EM: Tell us a little about your latest project?

AJ: I just finished a commission for Wyoming Untrapped, that was funded by a private donor, entitled “Let Bobcats Be”. The work speaks to the unbridled expression of wild in the beautiful state of Wyoming. Wild often gets compromised by human apathy and avarice. In Wyoming this is particularly true of the cruel, undiscerning practice of trapping without quotas or regulations, which results in unnecessary wild by-catch, loss of balance in an otherwise intricate, self-sustaining ecosystem, and the cumulative diminishment of bio-abundance and biodiversity in a given wilderness area. The problem is that we have time and again not learned when to stop, particularly when it concerns taking. We take as if these natural resources are infinite. It is not. Once a species is driven to extinction, it is erased from our collective reality forever. To take pleasure and pride in perpetuating death is a frightening disconnect harbored by many in the Anthropocene. It results in the devastation of capped natural assets for all, and deprives future generations from access to such wildlife and wild spaces. Given that wild is a part of our biological and evolutionary development, that it has been a part of our past, is a part of our present, it becomes our moral responsibility and ethical duty to protect these resources and life forms for future generations as well. People who take selfishly, at the cost of others, should be subject to prohibitory costs, fines and limits, to curtail their take, and not afforded subsidies instead with taxpayers dollars. There is a lot that is wrong with our current paradigm, but one of the largest gaps present in our understanding, is how to be conscientious custodians of a fragile, finite planet.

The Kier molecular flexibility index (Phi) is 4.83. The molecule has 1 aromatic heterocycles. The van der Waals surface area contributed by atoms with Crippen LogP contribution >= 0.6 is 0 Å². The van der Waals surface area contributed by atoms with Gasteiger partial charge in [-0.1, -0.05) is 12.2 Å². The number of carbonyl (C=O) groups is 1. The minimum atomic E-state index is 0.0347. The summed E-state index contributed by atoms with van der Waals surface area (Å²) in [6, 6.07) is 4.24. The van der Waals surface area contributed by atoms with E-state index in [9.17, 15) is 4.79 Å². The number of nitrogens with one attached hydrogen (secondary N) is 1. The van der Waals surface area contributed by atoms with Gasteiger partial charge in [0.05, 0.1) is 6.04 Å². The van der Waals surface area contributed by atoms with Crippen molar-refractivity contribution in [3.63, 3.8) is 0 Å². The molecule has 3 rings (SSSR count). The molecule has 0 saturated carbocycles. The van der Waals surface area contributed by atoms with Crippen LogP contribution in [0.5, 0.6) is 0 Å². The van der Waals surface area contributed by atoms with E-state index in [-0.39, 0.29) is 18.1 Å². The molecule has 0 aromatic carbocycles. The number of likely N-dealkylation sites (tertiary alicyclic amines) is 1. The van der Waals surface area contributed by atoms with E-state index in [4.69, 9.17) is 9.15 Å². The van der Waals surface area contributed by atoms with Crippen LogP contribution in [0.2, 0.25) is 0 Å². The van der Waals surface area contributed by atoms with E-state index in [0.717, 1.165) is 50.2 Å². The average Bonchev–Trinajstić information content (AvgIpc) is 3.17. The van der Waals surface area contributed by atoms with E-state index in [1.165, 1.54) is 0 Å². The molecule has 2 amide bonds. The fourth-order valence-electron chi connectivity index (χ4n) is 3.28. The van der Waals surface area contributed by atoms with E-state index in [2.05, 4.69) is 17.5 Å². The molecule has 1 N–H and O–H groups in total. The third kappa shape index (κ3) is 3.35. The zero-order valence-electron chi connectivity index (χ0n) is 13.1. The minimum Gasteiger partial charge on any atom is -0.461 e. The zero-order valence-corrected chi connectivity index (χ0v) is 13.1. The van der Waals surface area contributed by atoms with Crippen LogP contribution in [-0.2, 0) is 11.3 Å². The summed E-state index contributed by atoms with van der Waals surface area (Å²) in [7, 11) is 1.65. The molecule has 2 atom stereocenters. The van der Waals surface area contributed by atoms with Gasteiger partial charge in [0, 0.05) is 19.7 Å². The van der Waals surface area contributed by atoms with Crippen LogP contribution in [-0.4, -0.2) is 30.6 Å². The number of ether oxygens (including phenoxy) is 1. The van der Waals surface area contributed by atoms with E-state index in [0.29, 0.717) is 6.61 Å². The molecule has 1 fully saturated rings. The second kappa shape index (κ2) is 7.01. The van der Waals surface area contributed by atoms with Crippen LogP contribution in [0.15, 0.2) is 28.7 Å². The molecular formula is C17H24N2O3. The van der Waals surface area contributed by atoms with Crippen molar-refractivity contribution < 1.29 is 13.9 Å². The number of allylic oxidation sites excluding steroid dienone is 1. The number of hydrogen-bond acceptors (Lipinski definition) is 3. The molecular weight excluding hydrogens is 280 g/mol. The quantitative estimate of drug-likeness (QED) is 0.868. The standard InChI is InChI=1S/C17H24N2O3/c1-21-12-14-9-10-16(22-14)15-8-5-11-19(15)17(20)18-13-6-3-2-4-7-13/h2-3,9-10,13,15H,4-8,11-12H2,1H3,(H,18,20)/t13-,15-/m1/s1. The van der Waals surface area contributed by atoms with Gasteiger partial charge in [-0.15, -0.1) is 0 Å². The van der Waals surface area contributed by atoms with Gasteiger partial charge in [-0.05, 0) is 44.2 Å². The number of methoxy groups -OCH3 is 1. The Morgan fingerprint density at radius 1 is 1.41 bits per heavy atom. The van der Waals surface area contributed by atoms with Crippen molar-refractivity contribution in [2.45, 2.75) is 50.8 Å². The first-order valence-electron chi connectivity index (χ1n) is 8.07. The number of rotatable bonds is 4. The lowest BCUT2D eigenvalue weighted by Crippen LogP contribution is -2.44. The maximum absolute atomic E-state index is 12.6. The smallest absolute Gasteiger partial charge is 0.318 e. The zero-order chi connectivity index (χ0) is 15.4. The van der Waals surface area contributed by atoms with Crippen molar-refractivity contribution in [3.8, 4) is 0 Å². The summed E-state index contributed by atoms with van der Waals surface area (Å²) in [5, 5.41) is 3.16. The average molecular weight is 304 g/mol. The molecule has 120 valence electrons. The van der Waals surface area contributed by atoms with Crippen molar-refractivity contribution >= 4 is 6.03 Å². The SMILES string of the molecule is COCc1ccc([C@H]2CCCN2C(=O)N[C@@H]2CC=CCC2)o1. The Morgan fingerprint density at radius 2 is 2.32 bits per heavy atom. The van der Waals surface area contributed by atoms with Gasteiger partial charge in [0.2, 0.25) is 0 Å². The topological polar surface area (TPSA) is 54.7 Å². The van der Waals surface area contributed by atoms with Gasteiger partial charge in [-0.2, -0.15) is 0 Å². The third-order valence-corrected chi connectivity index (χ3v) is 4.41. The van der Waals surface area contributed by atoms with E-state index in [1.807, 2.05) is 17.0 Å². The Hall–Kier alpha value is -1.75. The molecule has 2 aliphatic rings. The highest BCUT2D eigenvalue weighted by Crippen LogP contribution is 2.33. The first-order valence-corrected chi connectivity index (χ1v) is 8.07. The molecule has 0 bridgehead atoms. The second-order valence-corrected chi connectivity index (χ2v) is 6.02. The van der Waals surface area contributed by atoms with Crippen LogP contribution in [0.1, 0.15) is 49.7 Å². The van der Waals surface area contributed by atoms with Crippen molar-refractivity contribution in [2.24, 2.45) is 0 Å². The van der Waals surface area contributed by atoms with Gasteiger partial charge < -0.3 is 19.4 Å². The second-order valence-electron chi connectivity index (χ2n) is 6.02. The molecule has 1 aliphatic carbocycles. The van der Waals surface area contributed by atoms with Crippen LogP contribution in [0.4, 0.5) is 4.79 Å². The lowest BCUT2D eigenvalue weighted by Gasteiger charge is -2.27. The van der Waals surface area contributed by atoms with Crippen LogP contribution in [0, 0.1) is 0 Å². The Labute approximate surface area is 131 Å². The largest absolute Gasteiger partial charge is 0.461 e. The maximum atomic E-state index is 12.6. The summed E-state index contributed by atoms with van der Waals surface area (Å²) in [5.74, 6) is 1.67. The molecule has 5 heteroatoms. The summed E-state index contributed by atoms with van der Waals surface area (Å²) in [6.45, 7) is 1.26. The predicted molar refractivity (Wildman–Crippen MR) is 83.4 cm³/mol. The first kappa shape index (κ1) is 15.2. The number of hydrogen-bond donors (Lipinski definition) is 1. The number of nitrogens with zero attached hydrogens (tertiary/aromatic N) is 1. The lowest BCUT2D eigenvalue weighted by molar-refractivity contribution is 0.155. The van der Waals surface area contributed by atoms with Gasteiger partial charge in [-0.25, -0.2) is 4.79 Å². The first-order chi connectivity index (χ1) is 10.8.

EM: What’s next for Asher?

AJ: I am working on numerous projects that pertain to the illicit trade in megafauna amongst other conservation crimes of this century. I’m speaking at various conferences, about the loss of biodiversity in the Anthropocene, the irreverent exploitation of furbearing animals, against plastic pollution etc… whilst also pulling a book together, and well if all things go according to plan, I will soon be the host of a TV show. I am also doing stand up comedy and improv, and soon want to start training to be a private pilot… a skill-set I know to be helpful in Africa, particularly in regards to aerial surveys. I say yes to life, and take every opportunity to learn and grow out of my previous shells and skins, because it is easy to flat-line on growth, and opt for a safer, more secure life, but that’s not what being an explorer is about. I also meditate, because it is important to center one’s self internally, before one begins to address the world beyond. If you are chaotic within, you perpetuate chaos in the world around, if you don’t love yourself, it becomes impossible to truly love another, if you are hurting, you hurt others… We shape the external world to mirror our internal landscape, so I have realized, in order to truly effect change, I need to start with me. I do a lot of self work, because I care for personal evolution. Self work, takes perseverance, as it is often painful and easier to avoid than address.

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In reaching for our goals we aspire to pass knowledge on to others through the stories we tell and to nurture a community of collaborators who want to do the same. As a community we aspire to be the trusted experts – “mavens” – of change in our relationship with the living world. HIGHLIGHT draws attention to these community members that are exemplars of environmental communication. These interviews are published with the authors permission and in accordance to their own opinions. HIGHLIGHT is curated by Evermaven partner Neil Osborne.